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Extending Adversarial Attacks to Produce Adversarial Class Probability Distributions

Jon Vadillo, Roberto Santana, Jose A. Lozano; 24(15):1−42, 2023.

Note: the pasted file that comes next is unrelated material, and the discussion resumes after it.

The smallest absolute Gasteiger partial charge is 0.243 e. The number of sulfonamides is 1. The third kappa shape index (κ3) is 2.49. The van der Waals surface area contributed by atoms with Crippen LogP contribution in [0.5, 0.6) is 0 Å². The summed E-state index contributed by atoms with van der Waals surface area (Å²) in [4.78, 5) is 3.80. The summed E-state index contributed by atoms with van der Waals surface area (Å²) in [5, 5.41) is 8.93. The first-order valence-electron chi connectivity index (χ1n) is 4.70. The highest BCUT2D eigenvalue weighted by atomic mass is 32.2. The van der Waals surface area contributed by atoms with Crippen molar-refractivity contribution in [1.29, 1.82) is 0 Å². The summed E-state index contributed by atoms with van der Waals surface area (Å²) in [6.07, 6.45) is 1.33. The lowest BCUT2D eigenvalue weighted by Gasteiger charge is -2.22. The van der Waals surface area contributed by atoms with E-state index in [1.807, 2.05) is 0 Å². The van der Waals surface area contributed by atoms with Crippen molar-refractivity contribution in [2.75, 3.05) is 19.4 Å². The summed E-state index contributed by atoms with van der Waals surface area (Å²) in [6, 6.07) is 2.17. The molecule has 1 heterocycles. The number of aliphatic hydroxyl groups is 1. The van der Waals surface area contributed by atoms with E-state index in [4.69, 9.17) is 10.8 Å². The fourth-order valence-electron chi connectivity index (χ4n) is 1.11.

Despite the remarkable performance and generalization levels of deep learning models in a wide range of artificial intelligence tasks, it has been demonstrated that these models can be easily fooled by the addition of imperceptible yet malicious perturbations to natural inputs. These altered inputs are known in the literature as adversarial examples. In this paper, we propose a novel probabilistic framework to generalize and extend adversarial attacks in order to produce a desired probability distribution for the classes when we apply the attack method to a large number of inputs. This novel attack paradigm provides the adversary with greater control over the target model, thereby exposing, in a wide range of scenarios, threats against deep learning models that cannot be conducted by the conventional paradigms. We introduce four different strategies to efficiently generate such attacks, and illustrate our approach by extending multiple adversarial attack algorithms. We also experimentally validate our approach for the spoken command classification task and the Tweet emotion classification task, two exemplary machine learning problems in the audio and text domain, respectively. Our results demonstrate that we can closely approximate any probability distribution for the classes while maintaining a high fooling rate and even prevent the attacks from being detected by label-shift detection methods.

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